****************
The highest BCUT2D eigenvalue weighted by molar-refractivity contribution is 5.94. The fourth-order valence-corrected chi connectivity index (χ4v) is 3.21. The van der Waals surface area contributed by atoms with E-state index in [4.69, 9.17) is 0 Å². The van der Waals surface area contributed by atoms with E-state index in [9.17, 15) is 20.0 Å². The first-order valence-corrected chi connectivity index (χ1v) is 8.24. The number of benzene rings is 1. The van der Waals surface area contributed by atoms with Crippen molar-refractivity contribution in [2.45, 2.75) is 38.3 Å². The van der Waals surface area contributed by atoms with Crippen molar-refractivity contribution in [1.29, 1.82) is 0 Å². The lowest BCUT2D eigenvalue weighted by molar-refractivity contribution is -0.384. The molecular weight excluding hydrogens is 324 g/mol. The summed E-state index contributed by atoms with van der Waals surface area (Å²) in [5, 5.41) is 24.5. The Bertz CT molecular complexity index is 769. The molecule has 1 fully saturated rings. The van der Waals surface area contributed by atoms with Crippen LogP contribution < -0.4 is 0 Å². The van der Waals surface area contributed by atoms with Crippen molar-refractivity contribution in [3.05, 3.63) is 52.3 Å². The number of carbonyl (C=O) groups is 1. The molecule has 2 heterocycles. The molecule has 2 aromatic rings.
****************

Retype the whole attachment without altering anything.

The highest BCUT2D eigenvalue weighted by molar-refractivity contribution is 5.94. The fourth-order valence-corrected chi connectivity index (χ4v) is 3.21. The van der Waals surface area contributed by atoms with E-state index in [4.69, 9.17) is 0 Å². The van der Waals surface area contributed by atoms with E-state index in [9.17, 15) is 20.0 Å². The first-order valence-corrected chi connectivity index (χ1v) is 8.24. The number of benzene rings is 1. The van der Waals surface area contributed by atoms with Crippen molar-refractivity contribution in [2.45, 2.75) is 38.3 Å². The van der Waals surface area contributed by atoms with Crippen molar-refractivity contribution in [1.29, 1.82) is 0 Å². The lowest BCUT2D eigenvalue weighted by molar-refractivity contribution is -0.384. The molecular weight excluding hydrogens is 324 g/mol. The summed E-state index contributed by atoms with van der Waals surface area (Å²) in [5, 5.41) is 24.5. The Bertz CT molecular complexity index is 769. The molecule has 1 fully saturated rings. The van der Waals surface area contributed by atoms with Crippen LogP contribution < -0.4 is 0 Å². The van der Waals surface area contributed by atoms with Crippen molar-refractivity contribution in [3.05, 3.63) is 52.3 Å². The number of carbonyl (C=O) groups is 1. The molecule has 2 heterocycles. The molecule has 2 aromatic rings.